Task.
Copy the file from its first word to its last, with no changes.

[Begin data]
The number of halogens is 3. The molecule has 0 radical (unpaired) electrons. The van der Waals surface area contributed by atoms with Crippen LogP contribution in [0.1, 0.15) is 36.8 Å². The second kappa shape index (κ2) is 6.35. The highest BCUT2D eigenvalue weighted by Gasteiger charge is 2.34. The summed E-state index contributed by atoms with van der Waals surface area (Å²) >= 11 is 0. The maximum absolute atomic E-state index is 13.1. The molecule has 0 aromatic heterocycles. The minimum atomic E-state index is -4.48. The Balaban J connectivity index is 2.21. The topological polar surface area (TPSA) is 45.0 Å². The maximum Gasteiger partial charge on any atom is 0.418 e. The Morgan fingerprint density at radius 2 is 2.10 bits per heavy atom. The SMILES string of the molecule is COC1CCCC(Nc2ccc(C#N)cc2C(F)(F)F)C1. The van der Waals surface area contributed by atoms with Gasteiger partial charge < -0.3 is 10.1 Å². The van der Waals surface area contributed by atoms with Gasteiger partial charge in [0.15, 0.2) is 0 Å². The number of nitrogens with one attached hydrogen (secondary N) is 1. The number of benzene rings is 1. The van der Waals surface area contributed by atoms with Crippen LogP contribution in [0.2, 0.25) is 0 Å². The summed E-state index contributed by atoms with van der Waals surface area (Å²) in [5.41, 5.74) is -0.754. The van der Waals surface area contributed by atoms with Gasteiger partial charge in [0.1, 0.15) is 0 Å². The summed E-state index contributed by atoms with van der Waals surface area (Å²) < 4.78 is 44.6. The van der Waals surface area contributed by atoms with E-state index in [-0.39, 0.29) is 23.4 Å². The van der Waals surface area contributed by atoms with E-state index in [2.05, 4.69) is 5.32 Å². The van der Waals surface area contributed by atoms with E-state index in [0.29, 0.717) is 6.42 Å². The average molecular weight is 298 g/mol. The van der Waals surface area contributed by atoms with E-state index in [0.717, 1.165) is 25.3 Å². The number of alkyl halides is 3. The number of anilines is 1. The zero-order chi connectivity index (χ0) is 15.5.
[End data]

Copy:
The number of halogens is 3. The molecule has 0 radical (unpaired) electrons. The van der Waals surface area contributed by atoms with Crippen LogP contribution in [0.1, 0.15) is 36.8 Å². The second kappa shape index (κ2) is 6.35. The highest BCUT2D eigenvalue weighted by Gasteiger charge is 2.34. The summed E-state index contributed by atoms with van der Waals surface area (Å²) >= 11 is 0. The maximum absolute atomic E-state index is 13.1. The molecule has 0 aromatic heterocycles. The minimum atomic E-state index is -4.48. The Balaban J connectivity index is 2.21. The topological polar surface area (TPSA) is 45.0 Å². The maximum Gasteiger partial charge on any atom is 0.418 e. The Morgan fingerprint density at radius 2 is 2.10 bits per heavy atom. The SMILES string of the molecule is COC1CCCC(Nc2ccc(C#N)cc2C(F)(F)F)C1. The van der Waals surface area contributed by atoms with Gasteiger partial charge < -0.3 is 10.1 Å². The van der Waals surface area contributed by atoms with Gasteiger partial charge in [0.15, 0.2) is 0 Å². The number of nitrogens with one attached hydrogen (secondary N) is 1. The number of benzene rings is 1. The van der Waals surface area contributed by atoms with Crippen LogP contribution in [0.2, 0.25) is 0 Å². The summed E-state index contributed by atoms with van der Waals surface area (Å²) in [5.41, 5.74) is -0.754. The van der Waals surface area contributed by atoms with Gasteiger partial charge in [0.1, 0.15) is 0 Å². The summed E-state index contributed by atoms with van der Waals surface area (Å²) < 4.78 is 44.6. The van der Waals surface area contributed by atoms with E-state index in [-0.39, 0.29) is 23.4 Å². The van der Waals surface area contributed by atoms with E-state index in [2.05, 4.69) is 5.32 Å². The van der Waals surface area contributed by atoms with E-state index in [0.29, 0.717) is 6.42 Å². The average molecular weight is 298 g/mol. The van der Waals surface area contributed by atoms with E-state index in [0.717, 1.165) is 25.3 Å². The number of alkyl halides is 3. The number of anilines is 1. The zero-order chi connectivity index (χ0) is 15.5.